Lucid Culture

JAZZ, CLASSICAL MUSIC AND THE ARTS IN NEW YORK CITY

Brooklyn’s Best-Kept Secret

Back in the days before myspace, this was often how you learned about shows: some guy would stand outside a venue after the band had finished and the crowd was exiting, feverishingly handing out cards for another similar show elsewhere. Word of last Saturday’s show reached Lucid Culture HQ via the program notes given out at the scintillating solo oud performance by Zafer Tawil and then George Ziadeh at Barbes last Friday. As it turned out, the Brooklyn Arts Council had been promoting a monthlong Arab music festival at venues throughout New York, which Friday’s show had been a part of, and as much as fun as it undoubtedly would have been to have seen more of these events, it was still great fun to catch the tail end of the festival.

Arab music is Brooklyn’s best-kept secret. Arab culture as it exists today is vastly more musical and literate than corporate-driven American culture, and the Arab diaspora throughout New York swarms to events like these. Saturday night at Alwan for the Arts downtown, it was mostly the diaspora that showed up and packed the hall, although there were other communities represented. Essentially, the program was Arab country music. “These days, you get mostly Levantine dance music and Egyptian pop,” the woman from the BAC told the crowd. “Not that that’s a bad thing!” She was right: this was a brilliantly assembled bill featuring seldom-heard music from across the Arab world, from outside the cities. The night started with singer Naji Youssef and his band, playing a passionate set of Lebanese standards including songs by the “voice of Lebanon,” Wadie el Safi. There’s a darkness and melancholy in a lot of this, and Youssef, with his soaring baritone and his supporting cast, brought out all of it. Maurice Chedid played oud, reminding of how much fun it was back in the day when he was essentially the house band at the Hosri family’s somewhat legendary Cedars of Lebanon throughout the decade of the 90s.

The next act was Yemeni expatriate Ahmed Alrodini, playing oud and backed by two percussionists, doing a fascinating set of music from across Yemen. Most Yemenis in New York hail from around the capitol, Sana’a, but Alrodini comes from the seacoast, thus, his repertoire is somewhat more diverse. He opened with a “habibi” song, imbued with considerable sadness and longing before changing tempos in an instant toward the end of the song and turning it into a dance number. After that, the group did a Hindi love song (the area has a sizeable South Asian population) with more of a hypnotic feel, followed by a brief but rousing drum interlude where they boisterously showcased the area’s various rhythms. They closed with a complex, intriguing pastoral number, Alrodini’s split-second timing and seemingly effortless tremolo-picking as energizing as it was throughout the rest of the show: he’s a spectacular player to watch.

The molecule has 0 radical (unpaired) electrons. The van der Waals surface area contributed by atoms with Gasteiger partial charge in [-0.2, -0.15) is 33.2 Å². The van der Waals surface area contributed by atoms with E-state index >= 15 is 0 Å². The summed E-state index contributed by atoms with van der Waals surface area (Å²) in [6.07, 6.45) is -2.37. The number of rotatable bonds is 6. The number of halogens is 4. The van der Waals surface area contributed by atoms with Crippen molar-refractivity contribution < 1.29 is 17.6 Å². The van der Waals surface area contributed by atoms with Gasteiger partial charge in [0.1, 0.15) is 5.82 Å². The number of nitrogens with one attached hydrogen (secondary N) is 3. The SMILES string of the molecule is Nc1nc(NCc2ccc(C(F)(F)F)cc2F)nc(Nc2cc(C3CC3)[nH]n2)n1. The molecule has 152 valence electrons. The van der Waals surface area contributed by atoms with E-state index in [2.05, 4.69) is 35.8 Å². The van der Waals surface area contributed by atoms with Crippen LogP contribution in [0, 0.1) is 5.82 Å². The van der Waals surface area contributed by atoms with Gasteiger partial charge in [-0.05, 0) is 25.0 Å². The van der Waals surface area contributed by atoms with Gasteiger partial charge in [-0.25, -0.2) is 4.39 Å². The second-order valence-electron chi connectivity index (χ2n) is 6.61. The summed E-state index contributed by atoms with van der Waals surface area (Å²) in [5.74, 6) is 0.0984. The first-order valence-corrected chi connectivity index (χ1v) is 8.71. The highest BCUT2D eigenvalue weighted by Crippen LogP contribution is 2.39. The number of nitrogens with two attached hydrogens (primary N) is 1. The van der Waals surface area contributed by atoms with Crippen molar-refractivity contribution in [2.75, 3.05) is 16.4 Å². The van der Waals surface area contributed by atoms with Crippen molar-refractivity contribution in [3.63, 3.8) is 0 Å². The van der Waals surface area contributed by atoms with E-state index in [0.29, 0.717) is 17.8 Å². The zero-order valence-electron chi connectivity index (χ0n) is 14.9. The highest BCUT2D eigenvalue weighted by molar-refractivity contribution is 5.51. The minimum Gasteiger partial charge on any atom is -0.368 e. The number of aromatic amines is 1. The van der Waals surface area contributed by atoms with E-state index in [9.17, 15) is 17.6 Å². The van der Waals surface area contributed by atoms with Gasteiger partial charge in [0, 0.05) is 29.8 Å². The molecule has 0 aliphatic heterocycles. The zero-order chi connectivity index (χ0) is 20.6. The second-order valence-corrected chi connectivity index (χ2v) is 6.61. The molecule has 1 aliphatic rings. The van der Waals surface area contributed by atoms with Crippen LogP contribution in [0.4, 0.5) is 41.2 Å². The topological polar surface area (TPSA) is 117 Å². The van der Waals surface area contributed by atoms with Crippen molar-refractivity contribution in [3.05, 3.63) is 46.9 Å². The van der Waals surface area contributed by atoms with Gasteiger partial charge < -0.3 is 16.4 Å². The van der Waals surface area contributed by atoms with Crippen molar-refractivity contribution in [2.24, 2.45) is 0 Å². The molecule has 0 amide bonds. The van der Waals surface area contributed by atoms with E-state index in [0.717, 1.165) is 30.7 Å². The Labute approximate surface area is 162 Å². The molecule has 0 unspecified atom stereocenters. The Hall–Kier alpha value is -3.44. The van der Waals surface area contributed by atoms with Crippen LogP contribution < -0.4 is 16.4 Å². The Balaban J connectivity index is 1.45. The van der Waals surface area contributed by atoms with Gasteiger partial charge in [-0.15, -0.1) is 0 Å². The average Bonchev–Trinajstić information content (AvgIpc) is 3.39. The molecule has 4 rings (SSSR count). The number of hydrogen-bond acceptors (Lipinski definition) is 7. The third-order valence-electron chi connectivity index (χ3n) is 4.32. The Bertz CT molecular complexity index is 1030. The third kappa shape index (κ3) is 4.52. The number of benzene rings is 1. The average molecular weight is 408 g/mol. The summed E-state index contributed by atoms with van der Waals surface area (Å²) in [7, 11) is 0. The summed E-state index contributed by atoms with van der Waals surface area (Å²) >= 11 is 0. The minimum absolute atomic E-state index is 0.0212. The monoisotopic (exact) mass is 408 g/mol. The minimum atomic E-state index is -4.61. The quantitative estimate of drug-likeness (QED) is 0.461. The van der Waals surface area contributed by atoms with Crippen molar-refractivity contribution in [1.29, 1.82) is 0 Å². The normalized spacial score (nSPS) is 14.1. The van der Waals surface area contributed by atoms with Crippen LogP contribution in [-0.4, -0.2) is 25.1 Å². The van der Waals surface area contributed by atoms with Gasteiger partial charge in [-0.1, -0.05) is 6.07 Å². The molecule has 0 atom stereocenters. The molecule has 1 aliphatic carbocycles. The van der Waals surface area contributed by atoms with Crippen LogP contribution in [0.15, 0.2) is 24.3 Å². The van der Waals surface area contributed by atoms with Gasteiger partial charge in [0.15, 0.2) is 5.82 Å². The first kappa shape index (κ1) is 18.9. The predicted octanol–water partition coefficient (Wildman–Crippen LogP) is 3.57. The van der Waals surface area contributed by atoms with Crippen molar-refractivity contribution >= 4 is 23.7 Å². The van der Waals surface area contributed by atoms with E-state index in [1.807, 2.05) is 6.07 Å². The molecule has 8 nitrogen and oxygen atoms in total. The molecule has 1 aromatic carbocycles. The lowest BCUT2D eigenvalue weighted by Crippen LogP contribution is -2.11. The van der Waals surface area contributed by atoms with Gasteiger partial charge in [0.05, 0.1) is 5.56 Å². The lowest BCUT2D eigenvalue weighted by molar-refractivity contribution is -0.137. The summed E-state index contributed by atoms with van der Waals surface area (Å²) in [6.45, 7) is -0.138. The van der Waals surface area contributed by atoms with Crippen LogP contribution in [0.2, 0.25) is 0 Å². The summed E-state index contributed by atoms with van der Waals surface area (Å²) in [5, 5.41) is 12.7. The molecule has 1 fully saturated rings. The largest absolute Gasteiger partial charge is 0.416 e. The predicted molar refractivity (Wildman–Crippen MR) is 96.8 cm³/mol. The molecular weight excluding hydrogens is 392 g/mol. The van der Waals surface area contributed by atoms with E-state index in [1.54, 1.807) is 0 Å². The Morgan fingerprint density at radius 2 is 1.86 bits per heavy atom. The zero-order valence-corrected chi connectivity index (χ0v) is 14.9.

The evening’s final act was essentially a bass-and-drums unit. Southpaw Moroccan multi-instrumentalist Abdel Rahim Boutat played the loutar, a four-string acoustic bass and sang, accompanied by two percussionists. Strangely, the drummers were playing what looked to be modern drum heads that weren’t locked down, producing a shivery rattling throughout the show that may not have been intentional. In the corner of the room, a drunken reveler was clapping and singing along: “Go to the middle!” Youssef encouraged him. Genius: the crowd where the guy had been holding a party for one could hear the music again, and now the band had a dancer up front with them. In his all-too-brief set, Boutat frequently sang the same lines he played on his instrument, running through a set of Moroccan mountain music. It’s more melodic and Arab-inflected than the hypnotic, afropop-inflected music usually found elsewhere in Morroco. With the dancer bouncing around up front, the crowd was energized and so was the band. They opened with a haunting, hypnotic number, then another in a similar vein featuring the percussion toward the end, then brought the night to a rousing crescendo with their third song. Bass and drums never sounded more melodic or more interesting, as the crowd seized on the counter-rhythm and clapped along. The hypnotic yet ecstatic party ambience continued through the end of the show.